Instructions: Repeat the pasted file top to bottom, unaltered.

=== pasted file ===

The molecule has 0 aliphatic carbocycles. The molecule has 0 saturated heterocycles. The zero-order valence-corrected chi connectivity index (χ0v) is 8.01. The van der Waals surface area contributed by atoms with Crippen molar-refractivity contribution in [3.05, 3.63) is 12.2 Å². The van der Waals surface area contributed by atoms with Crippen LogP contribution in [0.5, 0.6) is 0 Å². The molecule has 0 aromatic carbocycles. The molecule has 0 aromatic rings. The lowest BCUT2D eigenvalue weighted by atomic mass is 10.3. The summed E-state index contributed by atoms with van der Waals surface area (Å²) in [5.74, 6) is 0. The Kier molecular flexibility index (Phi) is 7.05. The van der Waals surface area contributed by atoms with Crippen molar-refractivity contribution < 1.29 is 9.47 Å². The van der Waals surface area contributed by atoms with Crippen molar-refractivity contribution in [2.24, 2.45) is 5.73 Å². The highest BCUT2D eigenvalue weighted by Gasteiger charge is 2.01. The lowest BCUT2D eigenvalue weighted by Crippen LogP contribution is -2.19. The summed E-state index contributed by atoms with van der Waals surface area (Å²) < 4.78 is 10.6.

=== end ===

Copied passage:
The molecule has 0 aliphatic carbocycles. The molecule has 0 saturated heterocycles. The zero-order valence-corrected chi connectivity index (χ0v) is 8.01. The van der Waals surface area contributed by atoms with Crippen molar-refractivity contribution in [3.05, 3.63) is 12.2 Å². The van der Waals surface area contributed by atoms with Crippen LogP contribution in [0.5, 0.6) is 0 Å². The molecule has 0 aromatic carbocycles. The molecule has 0 aromatic rings. The lowest BCUT2D eigenvalue weighted by atomic mass is 10.3. The summed E-state index contributed by atoms with van der Waals surface area (Å²) in [5.74, 6) is 0. The Kier molecular flexibility index (Phi) is 7.05. The van der Waals surface area contributed by atoms with Crippen molar-refractivity contribution < 1.29 is 9.47 Å². The van der Waals surface area contributed by atoms with Crippen molar-refractivity contribution in [2.24, 2.45) is 5.73 Å². The highest BCUT2D eigenvalue weighted by Gasteiger charge is 2.01. The lowest BCUT2D eigenvalue weighted by Crippen LogP contribution is -2.19. The summed E-state index contributed by atoms with van der Waals surface area (Å²) < 4.78 is 10.6.